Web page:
Elisabeth Murdoch-Backed Sister Posts $7.7M Loss Amid Coronavirus Crisis & Expansion Efforts

EXCLUSIVE: Sister, the media co-venture owned by Elisabeth Murdoch, Stacey Snider, and Jane Featherstone, has posted a loss of $7.7M in its first 18 months of trading, during which it expanded its investment empire and was hit by the coronavirus production shutdown.

The producer behind Emmy-winning Chernobyl and Amazon’s upcoming series The Power published its inaugural set of earnings at the UK’s Companies House today, providing a first detailed snapshot of the company, which began operating in September 2019 with the $63.8M acquisition of Featherstone’s production house Sister Original.

In the 18 months to the end of December 2020, the group’s revenue stood at $38.4M. While it is not directly comparable, it was below the revenue of £65.2M ($90M) Sister Original posted in 2019, which was when it delivered Chernobyl to Sky and HBO, as well as BBC series Giri/Haji.

Sister said its revenue was “lower than expected” because of the pandemic. It was expecting to deliver The Power, BBC/AMC series This Is Going To Hurt, and Sky/HBO series Landscapers last year, but the shoots were disrupted by coronavirus. All three shows are now in production and will deliver in 2021.

“The directors have considered the effect of Covid on future periods and determined that the impact will reduce revenue and profitability in 2021 due to the later start of productions post the UK being in lockdown, but expect 2022 to be broadly unaffected,” said the earnings report.

Sister’s adjusted EBITDA, its preferred measure of profit, was a loss of $7.7M. The company attributed this to “delays to the production schedule and the start-up nature of the US and group operations.” Its pre-tax loss stood at $35.9M for the 18-month period, with operating expenses of $44.4M. Adjusted net debt was $18.4M.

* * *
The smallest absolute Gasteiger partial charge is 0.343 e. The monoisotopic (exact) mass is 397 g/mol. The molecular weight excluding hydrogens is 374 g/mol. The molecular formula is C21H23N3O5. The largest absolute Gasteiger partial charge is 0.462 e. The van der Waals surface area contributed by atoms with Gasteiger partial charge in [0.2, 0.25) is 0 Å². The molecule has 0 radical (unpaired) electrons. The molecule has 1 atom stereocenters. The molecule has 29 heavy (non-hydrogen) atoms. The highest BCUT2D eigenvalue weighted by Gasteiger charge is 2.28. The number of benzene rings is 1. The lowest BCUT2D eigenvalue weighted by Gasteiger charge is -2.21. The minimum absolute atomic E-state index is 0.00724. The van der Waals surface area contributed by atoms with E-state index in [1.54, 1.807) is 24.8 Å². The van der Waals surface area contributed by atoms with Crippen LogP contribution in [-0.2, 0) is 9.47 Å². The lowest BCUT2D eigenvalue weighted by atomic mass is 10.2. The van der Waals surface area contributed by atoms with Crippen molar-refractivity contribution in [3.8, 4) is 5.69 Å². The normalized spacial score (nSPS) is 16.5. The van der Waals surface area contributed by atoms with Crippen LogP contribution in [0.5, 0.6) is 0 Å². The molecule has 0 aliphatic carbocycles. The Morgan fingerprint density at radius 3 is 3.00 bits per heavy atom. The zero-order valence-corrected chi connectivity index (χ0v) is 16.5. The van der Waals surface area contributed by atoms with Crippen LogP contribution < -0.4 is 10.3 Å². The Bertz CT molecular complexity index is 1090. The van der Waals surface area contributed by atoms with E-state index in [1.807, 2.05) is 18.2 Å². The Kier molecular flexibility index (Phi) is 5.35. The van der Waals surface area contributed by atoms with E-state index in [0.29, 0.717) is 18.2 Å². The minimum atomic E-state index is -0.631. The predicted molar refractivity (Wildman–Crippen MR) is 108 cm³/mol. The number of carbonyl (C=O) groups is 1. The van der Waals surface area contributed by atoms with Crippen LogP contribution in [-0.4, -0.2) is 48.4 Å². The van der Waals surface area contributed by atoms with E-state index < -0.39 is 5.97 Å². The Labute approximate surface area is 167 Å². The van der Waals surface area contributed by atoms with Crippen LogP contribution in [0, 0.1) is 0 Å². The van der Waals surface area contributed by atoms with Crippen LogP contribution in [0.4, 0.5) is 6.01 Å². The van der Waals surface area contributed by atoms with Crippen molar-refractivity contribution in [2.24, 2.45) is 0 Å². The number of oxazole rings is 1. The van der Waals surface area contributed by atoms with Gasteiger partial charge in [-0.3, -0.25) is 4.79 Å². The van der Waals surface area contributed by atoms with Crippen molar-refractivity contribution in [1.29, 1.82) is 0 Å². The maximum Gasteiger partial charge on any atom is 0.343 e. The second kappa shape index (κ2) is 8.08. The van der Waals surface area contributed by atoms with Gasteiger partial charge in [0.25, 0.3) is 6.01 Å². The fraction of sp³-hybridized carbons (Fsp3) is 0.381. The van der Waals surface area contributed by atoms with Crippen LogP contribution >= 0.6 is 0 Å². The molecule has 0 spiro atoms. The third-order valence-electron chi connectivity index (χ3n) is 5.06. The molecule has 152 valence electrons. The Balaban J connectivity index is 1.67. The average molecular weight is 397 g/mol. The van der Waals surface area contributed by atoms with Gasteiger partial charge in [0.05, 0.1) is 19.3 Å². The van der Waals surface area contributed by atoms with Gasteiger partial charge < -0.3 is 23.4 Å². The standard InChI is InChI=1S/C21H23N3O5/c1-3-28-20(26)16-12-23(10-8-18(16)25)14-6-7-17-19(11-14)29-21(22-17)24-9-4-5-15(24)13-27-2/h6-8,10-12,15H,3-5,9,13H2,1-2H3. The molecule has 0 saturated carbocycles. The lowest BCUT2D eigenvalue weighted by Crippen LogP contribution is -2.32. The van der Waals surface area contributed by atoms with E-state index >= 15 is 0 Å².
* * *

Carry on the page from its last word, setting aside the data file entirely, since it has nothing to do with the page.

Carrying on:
Sister has made seven notable investments since launch, including Sister Original. The accounts break down Sister’s holdings in joint ventures and associates for the first time. Here’s a full picture of the Sister empire:

  • Sister Original: 100%
  • Zando (U.S. book publisher): 50%
  • Campside Media (U.S. podcast creator): 44%
  • Obar Camden Holdings (UK live music firm): 40%
  • South Of The River Pictures (Olivia Colman’s UK production company): 25%
  • The Springhill Company (LeBron James and Maverick Carter’s U.S. media company): 3.4%, valued at $10.9M
  • Artists Writers & Artisans (U.S. comic book publisher): 10%, valued at $2.5M

The company remains in investment mode, and Deadline understands it is continuing to hunt for partnership and acquisition opportunities. Indeed, the earnings revealed that in March, Sister increased its stake in Artists Writers & Artisans to 14.6% with another $2M investment.

In a statement, Sister CFO Chris Fry said: “Sister has had an exceptionally busy and productive first 18 months since founding. Despite an unexpectedly difficult growth environment, we have delivered major productions including Giri/Haji, The Split and Gangs of London — and established strong foundations for growth in the US.

“We’ve also made a number of exciting investments in creative industries across the UK and US and have a diverse slate of productions already lined up for 2021. We look forward to building on this growth trajectory as we continue to invest in empowering visionary storytellers.”

Sister’s 2021 production slate includes the second season of Gangs of London, which it co-produces with Pulse Films; the third and final season of Abi Morgan’s BBC drama The Split; and Sky/HBO dark comic horror, The Baby.

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